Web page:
Often called the “Mother of American modernism,” Georgia Totto O’Keeffe was born on November 15, 1887. Four days after her birthday this year, the National Museum of Women in the Arts will offer a toast to the famous artist who is best known for her dramatic paintings of New Mexico landscapes and especially for her close-up, abstract flowers that many consider to symbolize and celebrate female genitalia. The women’s museum will collaborate with the Georgia O’Keeffe Museum in Santa Fe, New Mexico, for this Virtual Happy Hour, an hour-long Zoom webinar that will feature staff members from both museums discussing O’Keeffe’s artwork and sharing stories about the life and work of the iconic artist.
One potential fruitful topic of discussion: Her fascinating relationship with influential photographer and art dealer Alfred Stieglitz, and the impact that had on her art, celebrity, and legacy. As noted in the biography included with the happy hour invite, “Stieglitz’s sensuous photographs of O’Keeffe contributed to her persistent reputation as a painter of women’s sexuality, despite her vehement rejection of any such interpretations.” In fact, O’Keeffe didn’t intend for her flowers, or for that matter any of her artwork, to become “female iconography,” and she also refused to join the 1970s-birthed feminist art movement or cooperate with any all-women projects. She was so much of a pioneer, so ahead of her time, she was understandably uncomfortable with the then-confining label “woman artist.”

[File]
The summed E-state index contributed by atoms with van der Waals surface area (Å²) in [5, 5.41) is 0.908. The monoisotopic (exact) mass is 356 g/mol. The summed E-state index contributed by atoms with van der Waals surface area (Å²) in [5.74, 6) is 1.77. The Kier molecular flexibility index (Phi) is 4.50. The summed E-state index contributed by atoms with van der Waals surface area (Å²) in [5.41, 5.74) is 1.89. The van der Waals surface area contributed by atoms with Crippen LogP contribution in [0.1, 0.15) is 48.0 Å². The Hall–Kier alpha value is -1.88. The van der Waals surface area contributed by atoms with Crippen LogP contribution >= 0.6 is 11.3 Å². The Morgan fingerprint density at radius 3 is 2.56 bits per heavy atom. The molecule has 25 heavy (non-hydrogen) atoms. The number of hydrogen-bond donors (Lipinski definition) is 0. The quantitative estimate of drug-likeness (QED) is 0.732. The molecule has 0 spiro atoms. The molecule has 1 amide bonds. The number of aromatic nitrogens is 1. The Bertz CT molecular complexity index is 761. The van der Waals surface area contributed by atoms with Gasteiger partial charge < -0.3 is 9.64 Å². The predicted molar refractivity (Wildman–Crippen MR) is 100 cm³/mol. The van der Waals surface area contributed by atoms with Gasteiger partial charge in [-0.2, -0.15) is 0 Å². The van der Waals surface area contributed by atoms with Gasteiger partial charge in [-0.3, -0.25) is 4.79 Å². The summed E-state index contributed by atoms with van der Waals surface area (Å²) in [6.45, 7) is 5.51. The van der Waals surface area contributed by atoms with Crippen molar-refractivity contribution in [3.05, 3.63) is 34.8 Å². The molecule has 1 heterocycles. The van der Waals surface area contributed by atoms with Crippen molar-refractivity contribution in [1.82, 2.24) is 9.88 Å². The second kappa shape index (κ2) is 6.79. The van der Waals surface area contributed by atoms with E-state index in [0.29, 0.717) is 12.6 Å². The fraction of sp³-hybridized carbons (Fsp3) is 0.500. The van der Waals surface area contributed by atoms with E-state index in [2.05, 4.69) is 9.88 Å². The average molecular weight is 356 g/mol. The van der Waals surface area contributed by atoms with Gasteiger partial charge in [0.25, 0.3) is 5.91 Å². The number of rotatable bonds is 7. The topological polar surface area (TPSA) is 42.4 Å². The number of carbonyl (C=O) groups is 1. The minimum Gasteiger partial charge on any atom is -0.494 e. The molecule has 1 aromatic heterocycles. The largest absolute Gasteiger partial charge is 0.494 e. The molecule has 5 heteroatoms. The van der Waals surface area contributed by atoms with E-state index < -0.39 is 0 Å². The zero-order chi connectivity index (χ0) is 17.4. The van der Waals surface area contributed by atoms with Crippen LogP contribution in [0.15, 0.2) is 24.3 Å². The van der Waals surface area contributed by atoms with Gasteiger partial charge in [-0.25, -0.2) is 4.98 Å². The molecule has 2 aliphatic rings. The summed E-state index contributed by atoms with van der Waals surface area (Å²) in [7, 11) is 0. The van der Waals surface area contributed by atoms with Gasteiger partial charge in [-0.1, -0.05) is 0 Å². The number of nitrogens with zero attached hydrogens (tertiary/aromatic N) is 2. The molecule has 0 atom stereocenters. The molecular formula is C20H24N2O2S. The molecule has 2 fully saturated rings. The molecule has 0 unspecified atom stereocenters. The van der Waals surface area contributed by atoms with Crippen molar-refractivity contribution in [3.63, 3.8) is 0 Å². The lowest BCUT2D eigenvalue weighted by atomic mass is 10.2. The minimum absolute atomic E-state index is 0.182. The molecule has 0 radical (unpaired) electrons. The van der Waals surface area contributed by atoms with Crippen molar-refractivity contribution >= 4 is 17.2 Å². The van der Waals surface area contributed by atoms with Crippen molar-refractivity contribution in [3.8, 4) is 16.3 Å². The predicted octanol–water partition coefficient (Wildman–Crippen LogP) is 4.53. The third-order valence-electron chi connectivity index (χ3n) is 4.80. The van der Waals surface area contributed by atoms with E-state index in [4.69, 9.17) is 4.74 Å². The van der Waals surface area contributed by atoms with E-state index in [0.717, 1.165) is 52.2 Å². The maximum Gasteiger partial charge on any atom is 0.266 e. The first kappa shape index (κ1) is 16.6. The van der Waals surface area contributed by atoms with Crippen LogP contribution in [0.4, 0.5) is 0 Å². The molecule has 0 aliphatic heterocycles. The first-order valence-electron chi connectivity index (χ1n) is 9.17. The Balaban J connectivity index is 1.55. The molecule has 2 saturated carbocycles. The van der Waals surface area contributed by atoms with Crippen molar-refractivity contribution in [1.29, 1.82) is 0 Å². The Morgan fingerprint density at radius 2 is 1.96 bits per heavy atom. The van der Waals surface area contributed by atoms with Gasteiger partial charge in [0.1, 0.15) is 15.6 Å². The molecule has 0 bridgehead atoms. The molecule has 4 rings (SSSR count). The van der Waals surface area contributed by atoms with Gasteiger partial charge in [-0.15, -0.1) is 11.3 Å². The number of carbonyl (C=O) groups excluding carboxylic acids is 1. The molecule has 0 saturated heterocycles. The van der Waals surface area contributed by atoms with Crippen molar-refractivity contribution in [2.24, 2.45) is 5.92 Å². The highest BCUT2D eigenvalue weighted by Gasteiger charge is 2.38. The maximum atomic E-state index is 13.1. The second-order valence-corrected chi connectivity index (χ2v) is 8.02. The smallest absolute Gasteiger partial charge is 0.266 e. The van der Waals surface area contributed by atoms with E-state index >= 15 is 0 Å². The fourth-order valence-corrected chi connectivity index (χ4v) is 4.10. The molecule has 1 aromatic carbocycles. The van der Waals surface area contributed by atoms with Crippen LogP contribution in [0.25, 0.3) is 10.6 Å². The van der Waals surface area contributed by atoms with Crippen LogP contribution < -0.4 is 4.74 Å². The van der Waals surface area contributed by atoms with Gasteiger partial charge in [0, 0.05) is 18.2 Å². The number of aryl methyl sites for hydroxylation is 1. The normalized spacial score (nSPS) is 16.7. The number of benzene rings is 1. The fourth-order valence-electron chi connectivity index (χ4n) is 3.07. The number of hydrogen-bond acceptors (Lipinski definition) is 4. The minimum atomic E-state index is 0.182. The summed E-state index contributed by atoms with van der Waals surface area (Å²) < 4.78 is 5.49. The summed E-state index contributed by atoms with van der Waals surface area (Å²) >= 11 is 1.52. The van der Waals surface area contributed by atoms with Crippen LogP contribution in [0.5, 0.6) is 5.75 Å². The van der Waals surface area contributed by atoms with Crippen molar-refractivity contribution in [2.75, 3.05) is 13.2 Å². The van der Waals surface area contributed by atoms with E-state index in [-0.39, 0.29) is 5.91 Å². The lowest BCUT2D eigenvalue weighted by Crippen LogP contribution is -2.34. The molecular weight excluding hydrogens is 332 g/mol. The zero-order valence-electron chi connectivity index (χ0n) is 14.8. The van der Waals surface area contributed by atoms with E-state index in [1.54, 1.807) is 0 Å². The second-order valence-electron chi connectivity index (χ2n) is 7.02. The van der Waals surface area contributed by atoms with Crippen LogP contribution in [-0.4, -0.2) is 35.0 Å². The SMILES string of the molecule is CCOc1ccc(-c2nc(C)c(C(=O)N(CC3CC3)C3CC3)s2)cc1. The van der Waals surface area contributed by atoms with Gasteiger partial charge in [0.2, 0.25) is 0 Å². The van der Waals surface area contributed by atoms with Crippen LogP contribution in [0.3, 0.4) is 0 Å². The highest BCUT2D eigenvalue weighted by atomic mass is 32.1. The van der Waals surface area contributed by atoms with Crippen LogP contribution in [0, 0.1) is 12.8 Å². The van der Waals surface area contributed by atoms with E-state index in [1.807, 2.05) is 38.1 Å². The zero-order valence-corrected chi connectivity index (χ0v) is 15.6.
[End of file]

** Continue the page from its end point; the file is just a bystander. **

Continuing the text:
A local female bartender will be on hand to virtually teach participants how to make a specialty cocktail in honor of O’Keeffe. Thursday, Nov. 19, at 5:30 p.m. Tickets are “donation-based; contribute what you wish,” with reservations required. Visit www.nmwa.org.
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Doug Rule covers the arts, theater, music, food, nightlife and culture as contributing editor for Metro Weekly. Follow him on Twitter @ruleonwriting.